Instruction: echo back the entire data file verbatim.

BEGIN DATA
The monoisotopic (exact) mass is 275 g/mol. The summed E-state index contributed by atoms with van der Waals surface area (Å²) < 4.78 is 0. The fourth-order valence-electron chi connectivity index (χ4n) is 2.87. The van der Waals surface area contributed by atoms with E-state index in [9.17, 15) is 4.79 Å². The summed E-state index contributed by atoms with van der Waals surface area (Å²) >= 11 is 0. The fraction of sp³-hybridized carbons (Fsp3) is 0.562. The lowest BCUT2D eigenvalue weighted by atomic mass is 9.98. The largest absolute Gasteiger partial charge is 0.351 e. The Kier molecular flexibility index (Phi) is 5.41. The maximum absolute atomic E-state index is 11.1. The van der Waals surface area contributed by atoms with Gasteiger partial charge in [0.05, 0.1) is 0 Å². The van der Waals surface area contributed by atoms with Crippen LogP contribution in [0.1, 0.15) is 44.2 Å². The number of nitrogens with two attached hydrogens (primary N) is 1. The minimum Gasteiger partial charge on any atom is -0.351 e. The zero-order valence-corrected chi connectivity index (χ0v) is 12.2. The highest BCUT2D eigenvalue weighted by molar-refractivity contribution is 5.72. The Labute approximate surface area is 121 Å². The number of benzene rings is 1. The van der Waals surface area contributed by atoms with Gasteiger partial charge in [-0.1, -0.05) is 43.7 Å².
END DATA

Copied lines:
The monoisotopic (exact) mass is 275 g/mol. The summed E-state index contributed by atoms with van der Waals surface area (Å²) < 4.78 is 0. The fourth-order valence-electron chi connectivity index (χ4n) is 2.87. The van der Waals surface area contributed by atoms with E-state index in [9.17, 15) is 4.79 Å². The summed E-state index contributed by atoms with van der Waals surface area (Å²) >= 11 is 0. The fraction of sp³-hybridized carbons (Fsp3) is 0.562. The lowest BCUT2D eigenvalue weighted by atomic mass is 9.98. The largest absolute Gasteiger partial charge is 0.351 e. The Kier molecular flexibility index (Phi) is 5.41. The maximum absolute atomic E-state index is 11.1. The van der Waals surface area contributed by atoms with Gasteiger partial charge in [0.05, 0.1) is 0 Å². The van der Waals surface area contributed by atoms with Crippen LogP contribution in [0.1, 0.15) is 44.2 Å². The number of nitrogens with two attached hydrogens (primary N) is 1. The minimum Gasteiger partial charge on any atom is -0.351 e. The zero-order valence-corrected chi connectivity index (χ0v) is 12.2. The highest BCUT2D eigenvalue weighted by molar-refractivity contribution is 5.72. The Labute approximate surface area is 121 Å². The number of benzene rings is 1. The van der Waals surface area contributed by atoms with Gasteiger partial charge in [-0.1, -0.05) is 43.7 Å².